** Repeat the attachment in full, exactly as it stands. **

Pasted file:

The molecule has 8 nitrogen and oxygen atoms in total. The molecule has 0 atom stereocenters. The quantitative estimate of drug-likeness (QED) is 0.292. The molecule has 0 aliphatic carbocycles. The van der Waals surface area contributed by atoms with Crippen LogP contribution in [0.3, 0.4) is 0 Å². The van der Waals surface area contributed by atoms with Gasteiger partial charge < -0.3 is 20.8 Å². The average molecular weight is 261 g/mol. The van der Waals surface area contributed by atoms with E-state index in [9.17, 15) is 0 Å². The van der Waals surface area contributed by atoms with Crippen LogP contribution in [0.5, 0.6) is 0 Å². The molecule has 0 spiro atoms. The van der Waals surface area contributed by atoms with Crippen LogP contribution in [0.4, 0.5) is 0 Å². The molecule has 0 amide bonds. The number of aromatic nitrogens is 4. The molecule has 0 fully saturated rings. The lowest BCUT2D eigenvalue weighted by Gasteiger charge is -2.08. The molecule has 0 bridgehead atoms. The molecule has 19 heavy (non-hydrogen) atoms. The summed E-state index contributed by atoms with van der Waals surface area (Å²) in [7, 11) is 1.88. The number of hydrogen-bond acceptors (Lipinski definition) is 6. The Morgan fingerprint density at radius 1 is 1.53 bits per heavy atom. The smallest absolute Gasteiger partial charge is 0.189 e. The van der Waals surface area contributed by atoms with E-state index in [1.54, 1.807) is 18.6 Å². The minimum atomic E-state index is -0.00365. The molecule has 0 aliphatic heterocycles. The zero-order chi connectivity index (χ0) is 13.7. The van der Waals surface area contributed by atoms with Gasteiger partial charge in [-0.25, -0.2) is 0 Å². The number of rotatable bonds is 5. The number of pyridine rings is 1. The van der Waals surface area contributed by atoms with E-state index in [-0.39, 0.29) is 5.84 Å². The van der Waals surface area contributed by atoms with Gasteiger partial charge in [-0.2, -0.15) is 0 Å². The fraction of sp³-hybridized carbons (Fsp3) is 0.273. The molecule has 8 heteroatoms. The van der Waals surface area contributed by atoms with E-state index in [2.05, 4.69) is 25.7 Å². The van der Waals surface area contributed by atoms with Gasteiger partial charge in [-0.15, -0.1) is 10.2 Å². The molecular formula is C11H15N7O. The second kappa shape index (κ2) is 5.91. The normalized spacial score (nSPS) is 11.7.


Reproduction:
The molecule has 8 nitrogen and oxygen atoms in total. The molecule has 0 atom stereocenters. The quantitative estimate of drug-likeness (QED) is 0.292. The molecule has 0 aliphatic carbocycles. The van der Waals surface area contributed by atoms with Crippen LogP contribution in [0.3, 0.4) is 0 Å². The van der Waals surface area contributed by atoms with Gasteiger partial charge < -0.3 is 20.8 Å². The average molecular weight is 261 g/mol. The van der Waals surface area contributed by atoms with E-state index in [9.17, 15) is 0 Å². The van der Waals surface area contributed by atoms with Crippen LogP contribution in [0.5, 0.6) is 0 Å². The molecule has 0 spiro atoms. The van der Waals surface area contributed by atoms with Crippen LogP contribution in [0.4, 0.5) is 0 Å². The molecule has 0 amide bonds. The number of aromatic nitrogens is 4. The molecule has 0 fully saturated rings. The lowest BCUT2D eigenvalue weighted by Gasteiger charge is -2.08. The molecule has 0 bridgehead atoms. The molecule has 19 heavy (non-hydrogen) atoms. The summed E-state index contributed by atoms with van der Waals surface area (Å²) in [7, 11) is 1.88. The number of hydrogen-bond acceptors (Lipinski definition) is 6. The Morgan fingerprint density at radius 1 is 1.53 bits per heavy atom. The smallest absolute Gasteiger partial charge is 0.189 e. The van der Waals surface area contributed by atoms with E-state index in [1.54, 1.807) is 18.6 Å². The minimum atomic E-state index is -0.00365. The molecule has 0 aliphatic heterocycles. The zero-order chi connectivity index (χ0) is 13.7. The van der Waals surface area contributed by atoms with Gasteiger partial charge in [-0.25, -0.2) is 0 Å². The number of rotatable bonds is 5. The number of pyridine rings is 1. The van der Waals surface area contributed by atoms with E-state index in [-0.39, 0.29) is 5.84 Å². The van der Waals surface area contributed by atoms with Gasteiger partial charge in [-0.2, -0.15) is 0 Å². The fraction of sp³-hybridized carbons (Fsp3) is 0.273. The molecule has 8 heteroatoms. The van der Waals surface area contributed by atoms with E-state index in [2.05, 4.69) is 25.7 Å². The van der Waals surface area contributed by atoms with Gasteiger partial charge in [-0.15, -0.1) is 10.2 Å². The molecular formula is C11H15N7O. The second kappa shape index (κ2) is 5.91. The normalized spacial score (nSPS) is 11.7.